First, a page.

Blockchain: Helping Students Prove They’ve BTDT (Been There Done That) Since 2015
As futurists we are always eager to explore the social impacts of new technologies, one of which, Blockchain, is currently making the predictions lists of the world’s top trend watchers. Though expected to have transformative impacts on banking and tech, some of the lesser hyped applications of Blockchain speak directly to our research on students: education credentialing. We’ve suggested that one of the Emerging Needs for 2025 concerns the documentation of knowledge, skills and experiences—essentially that future students will need effective ways to show what they’ve learned. Could Blockchain become the go-to platform when it comes to future learning credentials?
In 2015 the first institution to offer academic credits stored on the Blockchain also issued paper diplomas to their students. But imagine a future where this well-known “piece of paper” becomes an anachronism. What will replace it?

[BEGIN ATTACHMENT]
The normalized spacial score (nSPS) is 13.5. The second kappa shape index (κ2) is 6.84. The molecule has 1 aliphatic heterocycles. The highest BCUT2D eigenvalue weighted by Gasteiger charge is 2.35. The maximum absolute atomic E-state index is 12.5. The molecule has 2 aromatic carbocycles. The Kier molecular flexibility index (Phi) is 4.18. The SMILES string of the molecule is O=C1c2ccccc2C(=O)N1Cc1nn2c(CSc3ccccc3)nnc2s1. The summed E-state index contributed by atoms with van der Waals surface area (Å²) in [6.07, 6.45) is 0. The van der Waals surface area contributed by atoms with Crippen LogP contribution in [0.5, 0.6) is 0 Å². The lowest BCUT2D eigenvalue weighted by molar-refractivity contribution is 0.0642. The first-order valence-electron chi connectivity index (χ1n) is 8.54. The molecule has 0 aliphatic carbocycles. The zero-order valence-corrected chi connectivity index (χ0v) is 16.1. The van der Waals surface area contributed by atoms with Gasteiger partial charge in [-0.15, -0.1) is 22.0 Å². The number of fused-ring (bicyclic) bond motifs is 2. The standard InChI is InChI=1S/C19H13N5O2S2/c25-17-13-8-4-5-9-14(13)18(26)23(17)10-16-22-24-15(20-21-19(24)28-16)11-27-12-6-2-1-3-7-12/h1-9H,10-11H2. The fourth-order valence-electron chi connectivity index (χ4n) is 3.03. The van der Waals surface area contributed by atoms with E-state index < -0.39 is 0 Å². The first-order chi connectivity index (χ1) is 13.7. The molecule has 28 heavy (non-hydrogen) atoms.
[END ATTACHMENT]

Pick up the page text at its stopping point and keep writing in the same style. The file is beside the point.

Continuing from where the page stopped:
Ultimately the role of Blockchain in meeting this need concerns earning and showing qualifications for obtaining employment or further schooling, so it really goes beyond the needs of the student and bleeds over into the needs of the individual as a functioning member of society. The advantage of digitally encrypted credentials stored in the Blockchain is that they can eliminate cheating via false resumes and speed up the verification of courses, grades, skills, etc. by a potential employer or school registrar. However, it’s tempting as well to see the potential for a Blockchain-based transcript or CV to limit the market value of traits such as emotional intelligence (which can be hard to “prove”) while inflating the value of technical or other empirically verifiable skills.